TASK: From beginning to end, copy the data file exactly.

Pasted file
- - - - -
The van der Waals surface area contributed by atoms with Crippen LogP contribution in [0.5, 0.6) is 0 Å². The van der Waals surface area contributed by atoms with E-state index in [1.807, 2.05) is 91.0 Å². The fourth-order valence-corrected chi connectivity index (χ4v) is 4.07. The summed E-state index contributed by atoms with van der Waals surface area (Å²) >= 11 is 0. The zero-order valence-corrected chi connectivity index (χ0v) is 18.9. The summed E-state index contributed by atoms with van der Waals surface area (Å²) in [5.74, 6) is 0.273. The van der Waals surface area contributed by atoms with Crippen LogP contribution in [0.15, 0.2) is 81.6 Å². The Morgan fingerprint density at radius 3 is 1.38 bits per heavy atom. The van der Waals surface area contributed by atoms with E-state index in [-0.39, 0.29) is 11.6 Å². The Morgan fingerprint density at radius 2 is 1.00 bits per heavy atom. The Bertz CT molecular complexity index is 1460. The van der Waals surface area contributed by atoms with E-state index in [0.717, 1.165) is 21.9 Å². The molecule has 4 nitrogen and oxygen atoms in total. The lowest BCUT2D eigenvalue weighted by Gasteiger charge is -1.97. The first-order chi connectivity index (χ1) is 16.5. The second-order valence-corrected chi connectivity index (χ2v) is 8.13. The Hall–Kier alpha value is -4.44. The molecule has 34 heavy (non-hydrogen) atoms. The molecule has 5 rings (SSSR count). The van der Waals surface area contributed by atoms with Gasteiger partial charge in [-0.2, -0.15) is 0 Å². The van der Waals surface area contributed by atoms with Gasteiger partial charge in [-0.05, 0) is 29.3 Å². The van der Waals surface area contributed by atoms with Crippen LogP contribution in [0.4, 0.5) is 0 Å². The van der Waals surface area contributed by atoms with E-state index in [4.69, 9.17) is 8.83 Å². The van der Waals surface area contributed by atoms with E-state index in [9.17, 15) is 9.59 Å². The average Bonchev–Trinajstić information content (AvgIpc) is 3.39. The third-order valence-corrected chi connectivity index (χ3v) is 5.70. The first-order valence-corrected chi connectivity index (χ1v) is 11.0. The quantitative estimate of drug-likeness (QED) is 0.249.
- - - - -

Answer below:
The van der Waals surface area contributed by atoms with Crippen LogP contribution in [0.5, 0.6) is 0 Å². The van der Waals surface area contributed by atoms with E-state index in [1.807, 2.05) is 91.0 Å². The fourth-order valence-corrected chi connectivity index (χ4v) is 4.07. The summed E-state index contributed by atoms with van der Waals surface area (Å²) >= 11 is 0. The zero-order valence-corrected chi connectivity index (χ0v) is 18.9. The summed E-state index contributed by atoms with van der Waals surface area (Å²) in [5.74, 6) is 0.273. The van der Waals surface area contributed by atoms with Crippen LogP contribution in [0.15, 0.2) is 81.6 Å². The Morgan fingerprint density at radius 3 is 1.38 bits per heavy atom. The van der Waals surface area contributed by atoms with E-state index in [-0.39, 0.29) is 11.6 Å². The Morgan fingerprint density at radius 2 is 1.00 bits per heavy atom. The Bertz CT molecular complexity index is 1460. The van der Waals surface area contributed by atoms with E-state index in [0.717, 1.165) is 21.9 Å². The molecule has 4 nitrogen and oxygen atoms in total. The lowest BCUT2D eigenvalue weighted by Gasteiger charge is -1.97. The first-order chi connectivity index (χ1) is 16.5. The second-order valence-corrected chi connectivity index (χ2v) is 8.13. The Hall–Kier alpha value is -4.44. The molecule has 34 heavy (non-hydrogen) atoms. The molecule has 5 rings (SSSR count). The van der Waals surface area contributed by atoms with Gasteiger partial charge in [-0.2, -0.15) is 0 Å². The van der Waals surface area contributed by atoms with Gasteiger partial charge in [-0.05, 0) is 29.3 Å². The van der Waals surface area contributed by atoms with Crippen LogP contribution in [0.4, 0.5) is 0 Å². The van der Waals surface area contributed by atoms with E-state index in [4.69, 9.17) is 8.83 Å². The van der Waals surface area contributed by atoms with E-state index in [9.17, 15) is 9.59 Å². The average Bonchev–Trinajstić information content (AvgIpc) is 3.39. The third-order valence-corrected chi connectivity index (χ3v) is 5.70. The first-order valence-corrected chi connectivity index (χ1v) is 11.0. The quantitative estimate of drug-likeness (QED) is 0.249.